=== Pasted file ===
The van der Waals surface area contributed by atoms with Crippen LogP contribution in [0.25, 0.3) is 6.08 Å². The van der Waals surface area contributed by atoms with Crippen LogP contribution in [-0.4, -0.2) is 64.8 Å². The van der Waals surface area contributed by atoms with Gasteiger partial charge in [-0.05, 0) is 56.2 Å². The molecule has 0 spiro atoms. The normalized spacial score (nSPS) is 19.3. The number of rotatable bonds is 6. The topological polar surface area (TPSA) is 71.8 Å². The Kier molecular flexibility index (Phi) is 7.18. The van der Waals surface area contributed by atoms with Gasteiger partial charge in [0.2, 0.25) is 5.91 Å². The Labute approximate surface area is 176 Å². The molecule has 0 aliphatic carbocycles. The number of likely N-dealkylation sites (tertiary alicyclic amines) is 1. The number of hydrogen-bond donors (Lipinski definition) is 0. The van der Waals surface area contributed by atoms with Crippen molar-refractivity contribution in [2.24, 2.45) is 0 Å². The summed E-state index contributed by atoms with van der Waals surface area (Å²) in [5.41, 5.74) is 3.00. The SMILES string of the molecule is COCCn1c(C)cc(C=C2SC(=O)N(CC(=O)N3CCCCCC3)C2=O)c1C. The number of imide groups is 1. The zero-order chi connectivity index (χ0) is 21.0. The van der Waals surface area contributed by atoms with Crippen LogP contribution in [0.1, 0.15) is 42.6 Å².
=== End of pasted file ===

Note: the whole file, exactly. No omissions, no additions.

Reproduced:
The van der Waals surface area contributed by atoms with Crippen LogP contribution in [0.25, 0.3) is 6.08 Å². The van der Waals surface area contributed by atoms with Crippen LogP contribution in [-0.4, -0.2) is 64.8 Å². The van der Waals surface area contributed by atoms with Gasteiger partial charge in [-0.05, 0) is 56.2 Å². The molecule has 0 spiro atoms. The normalized spacial score (nSPS) is 19.3. The number of rotatable bonds is 6. The topological polar surface area (TPSA) is 71.8 Å². The Kier molecular flexibility index (Phi) is 7.18. The van der Waals surface area contributed by atoms with Gasteiger partial charge in [0.2, 0.25) is 5.91 Å². The Labute approximate surface area is 176 Å². The molecule has 0 aliphatic carbocycles. The number of likely N-dealkylation sites (tertiary alicyclic amines) is 1. The number of hydrogen-bond donors (Lipinski definition) is 0. The van der Waals surface area contributed by atoms with Crippen molar-refractivity contribution in [2.24, 2.45) is 0 Å². The summed E-state index contributed by atoms with van der Waals surface area (Å²) in [5.41, 5.74) is 3.00. The SMILES string of the molecule is COCCn1c(C)cc(C=C2SC(=O)N(CC(=O)N3CCCCCC3)C2=O)c1C. The number of imide groups is 1. The zero-order chi connectivity index (χ0) is 21.0. The van der Waals surface area contributed by atoms with Crippen LogP contribution in [0.1, 0.15) is 42.6 Å².